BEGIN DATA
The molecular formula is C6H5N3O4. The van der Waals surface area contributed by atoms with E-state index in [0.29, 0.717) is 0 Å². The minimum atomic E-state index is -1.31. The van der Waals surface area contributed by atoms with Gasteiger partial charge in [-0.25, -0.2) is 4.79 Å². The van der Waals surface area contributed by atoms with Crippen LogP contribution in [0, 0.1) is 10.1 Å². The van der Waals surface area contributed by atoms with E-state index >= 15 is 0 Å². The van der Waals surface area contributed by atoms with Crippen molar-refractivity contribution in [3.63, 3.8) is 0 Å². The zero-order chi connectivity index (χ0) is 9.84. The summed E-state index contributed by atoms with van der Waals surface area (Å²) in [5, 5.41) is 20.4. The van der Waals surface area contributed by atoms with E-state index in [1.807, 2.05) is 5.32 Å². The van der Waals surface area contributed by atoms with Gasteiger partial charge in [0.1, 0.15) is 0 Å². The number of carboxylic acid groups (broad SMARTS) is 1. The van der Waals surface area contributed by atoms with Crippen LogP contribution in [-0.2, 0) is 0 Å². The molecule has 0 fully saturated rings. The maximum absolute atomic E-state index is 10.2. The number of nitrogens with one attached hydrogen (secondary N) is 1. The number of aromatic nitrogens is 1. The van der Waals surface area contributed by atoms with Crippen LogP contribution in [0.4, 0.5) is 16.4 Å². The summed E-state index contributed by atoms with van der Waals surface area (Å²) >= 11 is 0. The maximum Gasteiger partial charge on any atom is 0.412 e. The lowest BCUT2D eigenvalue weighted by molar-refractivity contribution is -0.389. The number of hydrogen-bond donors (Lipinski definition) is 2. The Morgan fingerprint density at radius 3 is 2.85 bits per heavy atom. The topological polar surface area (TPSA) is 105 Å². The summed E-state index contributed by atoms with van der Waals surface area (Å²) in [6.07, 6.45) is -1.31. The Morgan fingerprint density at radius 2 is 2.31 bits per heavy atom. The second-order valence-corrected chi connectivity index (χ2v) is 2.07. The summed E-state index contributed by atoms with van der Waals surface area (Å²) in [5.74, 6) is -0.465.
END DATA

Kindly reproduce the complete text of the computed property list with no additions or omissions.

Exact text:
The molecular formula is C6H5N3O4. The van der Waals surface area contributed by atoms with E-state index in [0.29, 0.717) is 0 Å². The minimum atomic E-state index is -1.31. The van der Waals surface area contributed by atoms with Gasteiger partial charge in [-0.25, -0.2) is 4.79 Å². The van der Waals surface area contributed by atoms with Crippen LogP contribution in [0, 0.1) is 10.1 Å². The van der Waals surface area contributed by atoms with E-state index >= 15 is 0 Å². The van der Waals surface area contributed by atoms with Crippen molar-refractivity contribution in [3.63, 3.8) is 0 Å². The zero-order chi connectivity index (χ0) is 9.84. The summed E-state index contributed by atoms with van der Waals surface area (Å²) in [5, 5.41) is 20.4. The van der Waals surface area contributed by atoms with E-state index in [1.807, 2.05) is 5.32 Å². The van der Waals surface area contributed by atoms with Gasteiger partial charge in [0.1, 0.15) is 0 Å². The number of carboxylic acid groups (broad SMARTS) is 1. The van der Waals surface area contributed by atoms with Crippen LogP contribution in [-0.2, 0) is 0 Å². The molecule has 0 fully saturated rings. The maximum absolute atomic E-state index is 10.2. The number of nitrogens with one attached hydrogen (secondary N) is 1. The number of aromatic nitrogens is 1. The van der Waals surface area contributed by atoms with Crippen LogP contribution in [0.4, 0.5) is 16.4 Å². The summed E-state index contributed by atoms with van der Waals surface area (Å²) >= 11 is 0. The maximum Gasteiger partial charge on any atom is 0.412 e. The lowest BCUT2D eigenvalue weighted by molar-refractivity contribution is -0.389. The number of hydrogen-bond donors (Lipinski definition) is 2. The Morgan fingerprint density at radius 3 is 2.85 bits per heavy atom. The topological polar surface area (TPSA) is 105 Å². The summed E-state index contributed by atoms with van der Waals surface area (Å²) in [6.07, 6.45) is -1.31. The Morgan fingerprint density at radius 2 is 2.31 bits per heavy atom. The second-order valence-corrected chi connectivity index (χ2v) is 2.07. The summed E-state index contributed by atoms with van der Waals surface area (Å²) in [5.74, 6) is -0.465.